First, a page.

- The Washington Times - Tuesday, July 15, 2003


U.N. observer visit delayed amid arrests

TEHRAN — Iran postponed a planned visit by a top U.N. official charged with promoting free speech after a string of arrests of pro-reform journalists, the United Nations said yesterday.

Ambeyi Ligabo, special representative of the U.N. Commission for Human Rights, had been due to arrive here tomorrow for a 10-day visit at the government’s invitation. Iran’s official IRNA news agency said the visit was postponed owing to scheduling problems.

The visit would have coincided with a new crackdown on reformist media here. About a dozen journalists and newspaper editors have been detained since violent protests last month against clerical rule. A Canadian-Iranian photojournalist died last week after being arrested for taking pictures outside a Tehran prison.


Court drops charges against leading activist

DAMASCUS — A Syrian military court dropped charges against a leading human rights activist yesterday, one of his attorneys said. It was the latest of several Syrian gestures hinting at willingness to ease an authoritarian regime.

An attorney for Haithem al-Maleh, himself a lawyer and senior figure in the country’s Human Rights Association (HRAS), said the court had opted to include his client in a recent amnesty issued by President Bashar Assad for minor criminal offenses.


Coastal sell-off denounced as ‘pillage’

ISTANBUL — A government project to sell off thousands of acres of Turkey’s protected countryside, mostly along the coastline, has sparked outrage from environmentalists, who have condemned the move as “pillage.”

Prime Minister Recep Tayyip Erdogan said the sale would bring in $25 billion, allowing the government to reduce the mountain of debt weighing on the state. But the Turkish Society for the Protection of Nature vowed to fight the project.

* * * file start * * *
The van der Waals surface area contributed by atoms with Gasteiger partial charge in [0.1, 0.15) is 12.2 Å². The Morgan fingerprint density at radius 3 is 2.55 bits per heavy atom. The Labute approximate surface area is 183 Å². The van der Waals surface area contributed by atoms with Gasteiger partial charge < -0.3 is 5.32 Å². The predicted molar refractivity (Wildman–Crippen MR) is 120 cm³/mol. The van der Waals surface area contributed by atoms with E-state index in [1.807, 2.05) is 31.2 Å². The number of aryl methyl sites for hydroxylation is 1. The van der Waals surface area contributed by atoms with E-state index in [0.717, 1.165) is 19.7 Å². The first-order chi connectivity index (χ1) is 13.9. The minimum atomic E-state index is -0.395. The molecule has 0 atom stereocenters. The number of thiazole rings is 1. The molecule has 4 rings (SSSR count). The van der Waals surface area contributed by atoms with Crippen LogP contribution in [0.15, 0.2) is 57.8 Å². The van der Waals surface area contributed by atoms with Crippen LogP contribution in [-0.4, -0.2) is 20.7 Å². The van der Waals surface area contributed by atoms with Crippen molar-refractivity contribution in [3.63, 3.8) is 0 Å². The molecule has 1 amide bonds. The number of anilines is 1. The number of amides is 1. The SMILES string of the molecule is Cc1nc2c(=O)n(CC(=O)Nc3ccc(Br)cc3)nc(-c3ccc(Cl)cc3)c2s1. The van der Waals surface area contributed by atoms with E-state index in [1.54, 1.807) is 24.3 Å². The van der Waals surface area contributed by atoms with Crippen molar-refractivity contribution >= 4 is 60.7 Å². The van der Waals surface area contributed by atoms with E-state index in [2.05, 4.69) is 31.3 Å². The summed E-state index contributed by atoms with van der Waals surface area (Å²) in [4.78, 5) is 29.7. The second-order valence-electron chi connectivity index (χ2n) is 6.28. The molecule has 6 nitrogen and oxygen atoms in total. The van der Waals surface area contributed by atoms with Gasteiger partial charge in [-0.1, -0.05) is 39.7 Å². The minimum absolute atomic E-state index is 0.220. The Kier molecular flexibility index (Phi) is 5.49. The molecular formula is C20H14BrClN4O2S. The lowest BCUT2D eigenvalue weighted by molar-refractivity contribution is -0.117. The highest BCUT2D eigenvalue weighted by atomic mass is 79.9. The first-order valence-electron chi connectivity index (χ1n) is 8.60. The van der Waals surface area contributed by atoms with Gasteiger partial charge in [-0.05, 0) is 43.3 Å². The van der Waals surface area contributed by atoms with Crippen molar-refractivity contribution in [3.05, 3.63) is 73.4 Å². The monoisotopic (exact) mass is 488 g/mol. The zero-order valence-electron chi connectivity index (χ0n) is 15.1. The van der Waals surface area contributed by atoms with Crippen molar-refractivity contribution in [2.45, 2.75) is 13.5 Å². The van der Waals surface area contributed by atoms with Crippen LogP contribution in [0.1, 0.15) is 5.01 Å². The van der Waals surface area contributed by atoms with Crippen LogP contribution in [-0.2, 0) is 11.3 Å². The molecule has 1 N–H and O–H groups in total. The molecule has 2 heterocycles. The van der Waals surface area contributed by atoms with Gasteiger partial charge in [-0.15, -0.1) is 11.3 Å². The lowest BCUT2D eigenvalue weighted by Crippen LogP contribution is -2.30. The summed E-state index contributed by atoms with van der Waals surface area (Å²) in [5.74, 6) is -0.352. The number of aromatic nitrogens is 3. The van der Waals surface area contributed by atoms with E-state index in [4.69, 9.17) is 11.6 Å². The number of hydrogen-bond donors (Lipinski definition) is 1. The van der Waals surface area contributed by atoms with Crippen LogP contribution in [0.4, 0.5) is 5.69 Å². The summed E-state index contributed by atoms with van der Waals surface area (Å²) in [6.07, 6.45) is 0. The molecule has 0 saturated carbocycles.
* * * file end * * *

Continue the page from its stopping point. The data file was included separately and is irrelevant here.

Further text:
The proposed law, which has advanced at a snail’s pace, provides for the sale of 782 registered nature sites of unspecified acreage, mostly on the coast in areas highly coveted by the tourism industry. The new owners will be permitted to build on up to 3 percent of the land.

Weekly notes …

The leader of the Egyptian Islamic militants who assassinated President Anwar Sadat 22 years ago voiced “deep sorrow” for the murder and called him a “martyr,” an Arabic newspaper reported yesterday. “Sadat died a martyr during civil strife,” said Jemaah Islamiyah leader Karam Zohdi, who approved the assassination, in a Cairo prison interview with the London-based Asharq al-Awsat newspaper. Mr. Sadat was shot and killed by Khaled al-Islambuli, one of several Jemaah Islamiyah members who broke from the ranks of a military parade Oct. 6, 1981, and attacked the reviewing stand. … A heat wave in southern Algeria with temperatures soaring to 135 degrees Fahrenheit has killed at least 12 persons in the past six weeks, health authorities said yesterday. Most of the victims lived in the Adrar area, about 800 miles southwest of Algiers in the Sahara Desert. Lawmakers from the region hope to change working hours in the south from the current 8:00 a.m. until 4:00 p.m. to 7:00 a.m. until noon.

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